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Garden Soil Vs. Potting Soil

Garden Soil Vs. Potting Soil

While garden soil is used for outdoor planting beds, container gardening plants require potting soil. Read on to find out the differences between these two soil types.
Gardenerdy Staff
Gardening is something that all of us are familiar with. We know that plants need light, air, heat, water, nutrients and several other aspects for growth and development. While most of these required factors are met through the environment, the growing medium (i.e., garden soil or potting soil) provides air, moisture and essential plant nutrients. This is the reason why we water soil and amend it with fertilizers to grow healthy plants. And when it comes to selecting the growth medium for plants, you need to know the differences and similarities between garden soil and potting soil, and proceed according to the requirements.

Potting soil that we get in nursery centers is labeled as soilless. So, what is potting soil? And what is the difference between garden soil and potting soil? Well, the differences between garden soil and potting soil are many, of which some are presented in the following points. A wide range of fertility, acidity, drainage and salt content (if any) are seen in garden soil. Whereas, potting soil types represent a narrow range of all these parameters, and are formulated for growing specific plants.
  • From the terms themselves, you can make out the basic difference between garden soil and potting soil. Yes, garden soil is the naturally occurring soil that we have in gardens or perhaps any other piece of arable land. On the other hand, potting soil is commercially sold for container gardening.
  • Garden soil contains sand, silt, clay, loam, rocks and minerals in varied amounts. Though potting soil contains natural rocks, minerals and plant matter, they are specifically incorporated to make the soil suitable for growing plants.
  • Based on which component is dominant in garden soil, different types of soil are categorized. The fine textured clay soil contains clay particles, while sand grains make up the coarse textured sandy soil. Potting soil is also differentiated according to the type of material used in making it. You will get sand, humus, peat moss and manure types of potting soil.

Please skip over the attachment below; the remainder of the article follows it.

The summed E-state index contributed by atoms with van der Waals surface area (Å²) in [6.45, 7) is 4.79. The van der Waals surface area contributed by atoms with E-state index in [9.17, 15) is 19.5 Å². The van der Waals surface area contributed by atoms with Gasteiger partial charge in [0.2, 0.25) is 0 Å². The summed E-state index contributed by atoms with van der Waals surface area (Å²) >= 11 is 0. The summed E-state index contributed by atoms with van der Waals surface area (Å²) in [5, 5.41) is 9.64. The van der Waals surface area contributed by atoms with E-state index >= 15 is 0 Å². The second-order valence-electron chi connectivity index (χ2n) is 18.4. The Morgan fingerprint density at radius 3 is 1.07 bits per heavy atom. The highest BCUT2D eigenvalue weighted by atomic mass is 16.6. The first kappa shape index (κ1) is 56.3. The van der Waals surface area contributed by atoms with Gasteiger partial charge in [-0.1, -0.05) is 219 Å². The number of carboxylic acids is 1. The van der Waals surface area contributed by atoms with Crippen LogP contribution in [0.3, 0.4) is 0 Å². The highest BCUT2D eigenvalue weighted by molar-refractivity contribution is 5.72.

• Continuing with the components of garden soil and potting soil, the former is often regarded as a living medium. This is because, garden soil provides a healthy environment for different microbes (bacteria, nematodes, fungi, etc.), which altogether represent the soil biota. In contrary to this, potting soil contains no living microbes.
  • Preparing garden soil before incorporating plants is meant for loosening the soil particles to promote root growth, and also for removing unwanted weeds. Of course, fertilizer may be mixed with garden soil to increase the nutrient content. Whereas potting soil is prepared with specific amounts of organic and inorganic materials.
  • Garden soil is usually not used in potting soil recipes. In some cases, you may find it in the product label. Over here, garden soil is treated for sterilization and then used in preparing potting soil. Besides heat-treated garden soil, the common ingredients used in potting soil are peat moss, perlite, sand, manure and humus.
  • Texture wise also, garden soil is different from potting soil. Since soil texture depends upon the constituent ingredients, garden soil (or top soil) is heavy, compact ad somewhat difficult to work with for newbie gardeners. Potting soil is light and less denser than the top soil, making it easy for growing plants in specific sized containers.
  • Regarding the application of garden soil and potting soil, both are used for encouraging the growth of healthy plants. The purpose of making potting soil is to physically support the plants and provide nutrients with already incorporated humus. In case of garden soil, it supports vegetation, and the soil microbes break down complex organic matter to supply nutrients to the plants.
  • A plus point of using sterile potting soil in gardening is, it reduces the risks of spreading plant pathogens. As said already, garden soil is a natural habitat for several microbes, and it is most likely that the soil biota contains pathogenic organisms too. So, curing garden soil is often done to kill them before planting vegetation.
  • Last but not the least, you need to spend more while gardening with potting soil, as compared to maintaining outdoor garden beds. After all, you are expected to purchase bags of potting soil, which may cost as low as a few dollars (for soil with basic components) to as high as USD 25 and more (for potting soil with high amounts of humus).
Thus, garden soil differs from potting soil in various aspects. The thumb rule is, use the top garden soil for maintaining outdoor planting beds, and maintain potted plants by using potting soil. As you now have a brief idea about garden soil vs. potting soil, you can use them correctly to grow healthy and problem-free vegetation. Just make sure that the required environmental factors and nutrients are provided for optimal growth of plants.
Potting Soil
Garden Soil